It is the easiest task to do, yet it is often times overlooked in our day-to-day responsibilities. In the rush to get stuff done, including finding new donors, asking for that next big gift, and our other day-to-day tasks, we are overlooking the most important task. I am talking about saying thank you to donors, volunteers, and staff. Last week, I wrote a blog post about a fantastic supporter care experience I received from St Vincent’s Hospital Foundation Melbourne.
COVID-19 is the right time for increased supporter care
During COVID-19, we all need to take the pledge – one thank you call, email, or handwritten note a a day. We can all take 5-10 minutes out of our day to enhance or transform a relationship.
We have more tools to actually say thank you today than ever before. Phone, email, the Web, SMS, and others. However, it is often times the “old fashioned” way to do it – the handwritten note – that stands out in donors, volunteers, and staff minds.
We receive most of our communications today via electronic format. Communications flow via email, voice mail, SMS, or via social media channels like Facebook, Facebook messenger, Twitter, Instagram, and LinkedIn. Yet, what do we actually receive that is highly personalised and handwritten besides a birthday card or an occasional invite to a formal event like a wedding? Even those communications are moving more and more electronic.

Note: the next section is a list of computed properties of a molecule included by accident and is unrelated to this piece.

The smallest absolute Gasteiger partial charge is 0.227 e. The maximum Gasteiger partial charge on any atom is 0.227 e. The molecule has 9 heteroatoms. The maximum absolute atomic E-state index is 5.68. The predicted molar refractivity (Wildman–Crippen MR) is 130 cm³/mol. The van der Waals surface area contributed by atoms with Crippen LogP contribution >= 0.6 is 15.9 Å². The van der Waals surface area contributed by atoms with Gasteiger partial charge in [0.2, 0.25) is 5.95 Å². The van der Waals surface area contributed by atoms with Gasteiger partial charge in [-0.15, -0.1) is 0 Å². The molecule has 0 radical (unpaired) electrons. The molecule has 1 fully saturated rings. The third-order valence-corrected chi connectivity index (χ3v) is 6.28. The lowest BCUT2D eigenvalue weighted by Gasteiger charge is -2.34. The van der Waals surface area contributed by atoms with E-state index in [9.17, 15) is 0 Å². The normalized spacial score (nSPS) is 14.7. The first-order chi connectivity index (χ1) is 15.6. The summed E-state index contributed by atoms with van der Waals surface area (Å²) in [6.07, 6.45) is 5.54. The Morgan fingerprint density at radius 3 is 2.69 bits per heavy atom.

This leaves me to suggest, as fundraisers, we need to communicate more in handwriting. Thank you notes are a perfect place to start.
Reasons to send handwritten notes for supporter care
There are a variety of reasons and ways to thank individuals or simply to write a supporter and recognise them for the fantastic support they offer your organisation. Reasons for handwritten communications may include:
- A birthday.
- An anniversary.
- Honouring someone for achievements in your community.
- A significant donation.
- A donor’s giving milestone, i.e. a ten-year giving anniversary.
- Volunteer service milestones.
- A note to recognise a staff person who has gone above and beyond.
Think about who you will write a personal thank you to this week. Think about who you will call to thank. Remember the golden rule with supporter care and stewardship – try to say thank you via the most personal channel as possible. In my book, that is either by telephone or a hand written note.